New iPhone app helps keep pets trim

Oct 11, 2010 By Stephanie Specchio
John Loftus '12, left, and Joe Wakshlag, assistant professor veterinary medicine, give the new iPhone app CUPetHealth a trial run.

Tipping the scales at 97 pounds, Sam was a chubby black Labrador retriever. Partial to meat, potatoes and the occasional mouthful of popcorn, he was a fine dinner companion and not very old when walking became difficult because of excessive weight. Today, Sam is a trim 85 pounds, much closer to the recommended weight range for his breed. His owner did it the old-fashioned way -- guessing what might be the right amount of food to feed for healthy weight loss.

Now, an iPhone , developed by Cornell students, takes the guesswork out of achieving a dog or cat's appropriate weight.

CUPetHealth, available for $3.99 from the iTunes store and distributed by the College of Veterinary Medicine at Cornell University, allows caregivers to track what and how much they feed their cats or dogs. After inputting the daily diet and noting several lifestyle variables that must be factored into the calculation to determine the appropriate number of calories each day, the app responds with "overfeeding," "underfeeding" or "appropriate."

Caregivers select food items from a ready-made list (which includes table food) or they can enter additional food items before the app completes the calculation. The app also provides suggested diets with the click of a button. In addition, the app electronically tracks companion animals' vaccinations, including heartworm, notifying the owner when it's time to revaccinate or administer another heartworm pill.

"Nutrition is an ever-growing concern for pets," said Joe Wakshlag, D.V.M. '98, Ph.D. '05, assistant professor at the Vet College. "The Centers for Disease Control says that America has become 'obesogenic,' meaning that we live in a world that promotes increased , choices and reduced physical activity. Our pets live in the same world and are suffering the same consequences of obesity."

The app, which is compatible with the iPhone, iPod Touch and iPad, was developed by seven students enrolled in a computer science class at Cornell who partnered with Wakshlag to ensure the medical accuracy of the application. The students earned credit for the class project and will also share in any revenue generated by sales of the application. The application requires OS 3.1.3.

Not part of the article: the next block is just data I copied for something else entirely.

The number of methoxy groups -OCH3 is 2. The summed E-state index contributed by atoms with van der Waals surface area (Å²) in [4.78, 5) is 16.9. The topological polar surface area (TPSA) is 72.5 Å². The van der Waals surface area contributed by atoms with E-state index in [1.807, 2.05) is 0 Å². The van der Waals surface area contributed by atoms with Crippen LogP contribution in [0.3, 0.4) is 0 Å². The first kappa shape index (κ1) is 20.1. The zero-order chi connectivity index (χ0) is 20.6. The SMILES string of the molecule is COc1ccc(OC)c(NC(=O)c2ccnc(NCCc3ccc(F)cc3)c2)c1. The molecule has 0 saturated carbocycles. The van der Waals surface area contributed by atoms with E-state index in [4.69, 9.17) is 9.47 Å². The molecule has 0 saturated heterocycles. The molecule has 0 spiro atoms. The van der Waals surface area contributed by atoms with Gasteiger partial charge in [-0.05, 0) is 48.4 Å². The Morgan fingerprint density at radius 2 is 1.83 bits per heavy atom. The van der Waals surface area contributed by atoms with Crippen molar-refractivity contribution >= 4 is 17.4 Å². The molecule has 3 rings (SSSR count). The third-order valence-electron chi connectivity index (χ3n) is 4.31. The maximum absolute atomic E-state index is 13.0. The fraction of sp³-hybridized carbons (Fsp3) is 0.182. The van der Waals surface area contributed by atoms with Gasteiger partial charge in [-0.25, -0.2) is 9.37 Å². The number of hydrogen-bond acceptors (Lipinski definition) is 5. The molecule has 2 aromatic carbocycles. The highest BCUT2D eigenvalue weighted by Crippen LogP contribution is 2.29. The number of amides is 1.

Explore further: Researchers uncover the oldest tea in Britain

Related Stories

Apple bars developer from App Store

Jul 06, 2010

Apple said Tuesday it has barred a Vietnamese program developer from its application store on iTunes for fraudulent activity.

findNano app puts nanotech in your pocket

Nov 12, 2009

The Project on Emerging Nanotechnologies (PEN) has developed findNano, an application for Apple's iPhone and iPod Touch that lets users discover and determine whether consumer products are nanotechnology-enabled. Nanotechnology, ...

Apple App Store downloads hit two billion mark

Sep 28, 2009

Apple announced Monday that more than two billion applications for the iPhone and iPod Touch have been downloaded from its App Store, just five months after hitting the one-billion download mark.

Recommended for you

Natural enzyme examined as antibiotics alternative

6 hours ago

In 1921, Alexander Fleming discovered the antimicrobial powers of the enzyme lysozyme after observing diminished bacterial growth in a Petri dish where a drop from his runny nose had fallen. The famed Scottish ...

Researchers uncover the oldest tea in Britain

May 28, 2015

Researchers have found what they believe to be the oldest tea in Britain. The dried green tea was acquired in China, around the year 1700, by ship's surgeon James Cuninghame, who subsequently gave it as a ...

Sandwich system found effective in organic apple orchards

May 27, 2015

In organic apple orchards, one of the most serious challenges for growers is determining ways to limit weed competition while improving soil quality and ensuring high yields of quality apples. Scientists from the Swedish ...

Q&A: Why are antibiotics used in livestock?

May 22, 2015

Wal-Mart, the world's biggest retailer, is the latest company to ask its suppliers to curb the use of antibiotics in farm animals. Here's a rundown of what's driving the decision: ...

User comments : 0

Please sign in to add a comment. Registration is free, and takes less than a minute. Read more

Click here to reset your password.
Sign in to get notified via email when new comments are made.